If we define a Christian as a person who believes in the divinity of Jesus Christ, then it is safe to say that some of the key Founding Fathers were not Christians at all. Benjamin Franklin, Thomas Jefferson and Tom Paine were deists—that is, they believed in one Supreme Being but rejected revelation and all the supernatural elements of the Christian Church; the word of the Creator, they believed, could best be read in Nature. John Adams was a professed liberal Unitarian, but he, too, in his private correspondence seems more deist than Christian.
SOURCE: Our Godless Constitution, Brooke Allen, THE NATION, February 21, 2005 issue
Here is further evidence that God was not mentioned in the U.S. Constitution...It has often been seen on the Internet that to find God in the Constitution, all one has to do is read it, and see how often the Framers used the words "God," or "Creator," "Jesus," or "Lord." Except for one notable instance, however, none of these words ever appears in the Constitution, neither the original nor in any of the Amendments. The notable exception is found in the Signatory section, where the date is written thusly: "Seventeenth Day of September in the Year of our Lord one thousand seven hundred and Eighty seven". The use of the word "Lord" here is not a religious reference, however. This was a common way of expressing the date, in both religious and secular contexts. This lack of any these words does not mean that the Framers were not spiritual people, any more than the use of the word Lord means that they were. What this lack of these words is expositive of is not a love for or disdain for religion, but the feeling that the new government should not involve itself in matters of religion. In fact, the original Constitution bars any religious test to hold any federal office in the United States.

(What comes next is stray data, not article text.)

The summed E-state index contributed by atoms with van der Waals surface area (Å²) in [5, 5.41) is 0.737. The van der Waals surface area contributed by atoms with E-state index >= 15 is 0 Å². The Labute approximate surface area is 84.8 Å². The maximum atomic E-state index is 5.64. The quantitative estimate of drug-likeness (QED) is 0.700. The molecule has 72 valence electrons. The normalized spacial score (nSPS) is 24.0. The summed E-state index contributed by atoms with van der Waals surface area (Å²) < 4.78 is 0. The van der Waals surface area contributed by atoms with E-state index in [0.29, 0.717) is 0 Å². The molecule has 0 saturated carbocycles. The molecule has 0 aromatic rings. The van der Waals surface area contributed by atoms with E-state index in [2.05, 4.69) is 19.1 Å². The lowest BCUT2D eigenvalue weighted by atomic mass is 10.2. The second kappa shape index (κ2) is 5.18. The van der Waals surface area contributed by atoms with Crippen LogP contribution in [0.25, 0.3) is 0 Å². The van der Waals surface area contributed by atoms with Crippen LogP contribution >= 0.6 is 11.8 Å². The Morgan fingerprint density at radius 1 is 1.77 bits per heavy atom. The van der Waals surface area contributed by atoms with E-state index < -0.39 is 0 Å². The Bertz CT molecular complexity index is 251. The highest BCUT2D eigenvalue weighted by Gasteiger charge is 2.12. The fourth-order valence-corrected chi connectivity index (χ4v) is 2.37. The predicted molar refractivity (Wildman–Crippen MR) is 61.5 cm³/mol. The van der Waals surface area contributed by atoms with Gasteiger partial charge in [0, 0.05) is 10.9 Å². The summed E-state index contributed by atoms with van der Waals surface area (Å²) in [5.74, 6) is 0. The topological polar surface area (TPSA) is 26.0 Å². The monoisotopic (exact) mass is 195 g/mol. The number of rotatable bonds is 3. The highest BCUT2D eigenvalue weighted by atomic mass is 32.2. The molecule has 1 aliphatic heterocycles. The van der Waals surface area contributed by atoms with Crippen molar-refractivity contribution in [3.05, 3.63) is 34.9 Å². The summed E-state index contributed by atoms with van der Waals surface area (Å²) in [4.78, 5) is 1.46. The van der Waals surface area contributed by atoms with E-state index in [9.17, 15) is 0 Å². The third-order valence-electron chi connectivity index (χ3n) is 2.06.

01-22-2013, 01:10 PM
Anyways..I dont believe in God, but I dont see what the big deal is with the wording even if biased by personal belief.
If someone says "godgiven right", I personally just interpret that as a natural right, god or not. Personal freedom is a natural right, or a right given by god of that's what you believe in....
I dont see the purpose into clinging to the word "god" in the documents as relevant as to the rights themselves. Its just contributing to distracting away from the the issues.
This message was paid for by the Russians
01-22-2013, 01:12 PM
There is some irony in saying that gun ownership is a god given right and cannot be taken away by man, in lieu of the fact that these documents were written by.... MEN.
01-22-2013, 01:16 PM
01-22-2013, 01:17 PM
Government does not create rights, nor should they take them away. individual liberties, not collective ones.